Thursday, June 30, 2016

British Morning Star Says 'Public Backs Corbyn's Policies'
by Lamiat Sabin in Britain
Morning Star

Survey shows shift to the left - more spent on services - no more unfair cuts - people want job security

MORE people are in favour of increased government spending for those from less privileged backgrounds as the wealth gap widens even further, a landmark report revealed yesterday.

An overwhelming 82 per cent of people who consider themselves working class believe the differences between the haves and have-nots are increasing at a stark rate.

Sixty per cent of respondents to a survey by NatCen research centre say they are working class and 40 per cent describe themselves as middle class — the same percentages as in 1983.

Almost half of people in professional and managerial occupations say they are working class, the British Societal Attitudes report states.

However, more than two-thirds of workers said their bosses did not offer long-term job security although nearly everyone surveyed (92 per cent) said they wanted more certainty for the future.

Support for increasing taxation, and spending on infrastructure, is at its highest point in more than a decade since 2003, with 45 per cent of respondents in favour.

Seventy per cent are opposed to cutting benefits and 39 per cent think that the government should spend more the NHS and on welfare for the poor, particularly single parents.

NatCen research director Elizabeth Clery said: “We have witnessed a big rise in support for higher public spending; support is now back to a level not seen since before the financial crash.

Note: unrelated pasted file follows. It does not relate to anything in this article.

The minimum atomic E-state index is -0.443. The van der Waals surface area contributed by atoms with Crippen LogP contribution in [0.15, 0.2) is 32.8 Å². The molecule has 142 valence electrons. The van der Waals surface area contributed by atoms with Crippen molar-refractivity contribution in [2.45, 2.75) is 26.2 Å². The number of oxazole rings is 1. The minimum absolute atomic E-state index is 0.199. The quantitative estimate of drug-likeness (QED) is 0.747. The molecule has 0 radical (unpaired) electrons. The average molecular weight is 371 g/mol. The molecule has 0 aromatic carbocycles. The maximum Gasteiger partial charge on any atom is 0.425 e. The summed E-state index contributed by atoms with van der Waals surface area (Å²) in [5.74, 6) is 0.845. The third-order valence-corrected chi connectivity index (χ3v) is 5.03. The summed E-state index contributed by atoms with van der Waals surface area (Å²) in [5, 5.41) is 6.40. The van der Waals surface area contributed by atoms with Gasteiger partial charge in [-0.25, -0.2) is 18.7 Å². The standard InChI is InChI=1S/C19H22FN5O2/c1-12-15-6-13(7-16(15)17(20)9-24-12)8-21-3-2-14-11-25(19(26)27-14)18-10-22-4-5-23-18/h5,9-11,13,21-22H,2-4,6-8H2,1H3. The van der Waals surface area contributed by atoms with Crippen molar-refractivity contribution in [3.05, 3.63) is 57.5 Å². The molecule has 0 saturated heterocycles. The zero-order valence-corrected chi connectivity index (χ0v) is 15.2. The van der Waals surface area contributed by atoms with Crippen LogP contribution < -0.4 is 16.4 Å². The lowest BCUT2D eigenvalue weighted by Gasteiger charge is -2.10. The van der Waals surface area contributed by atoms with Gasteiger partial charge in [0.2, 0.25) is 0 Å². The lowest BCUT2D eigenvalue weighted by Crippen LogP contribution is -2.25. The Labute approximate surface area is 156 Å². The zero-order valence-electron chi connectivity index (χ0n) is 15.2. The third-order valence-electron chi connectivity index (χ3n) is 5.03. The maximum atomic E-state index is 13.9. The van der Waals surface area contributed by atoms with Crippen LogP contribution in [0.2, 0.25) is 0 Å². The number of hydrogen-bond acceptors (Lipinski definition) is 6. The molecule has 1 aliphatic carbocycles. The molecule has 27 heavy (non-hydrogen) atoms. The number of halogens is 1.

“After seven years of austerity the public is clearly worried about the funding of the NHS and reckons that, for some groups at least, spending on benefits should be increased.

“However, not all cuts to welfare are unpopular. Almost half the public want cuts to unemployment benefits and very few want to see them increased.”

Even the controversial bedroom tax levied on social housing tenants is less popular than benefits for single parents among young adults who struggle with housing themselves, Ms Clery added.

This is an example of huge clashes of opinion over welfare within just one age group.

A majority (55 per cent) oppose cutting housing benefit for those with a “spare bedroom” but 48 per cent of 18-24s support the policy, compared with only 31 per cent of people aged over 75.

The report shows polarisation is continuing to develop among people from less privileged backgrounds, according to the People’s Assembly general secretary Sam Fairbairn.

He said: “The truth is, after years of Tory-led governments, the austerity ideology has been exposed for what it really is — a redistribution of wealth from the poorest into the pockets of the rich.

“That’s what this government’s legacy will be. People are fed up with being told they have to tighten their belts while we see the corporations avoiding tax.

“Then the bankers had received massive bonuses and CEOs like Philip Green are risking pensions and jobs belonging to other people for their own gain.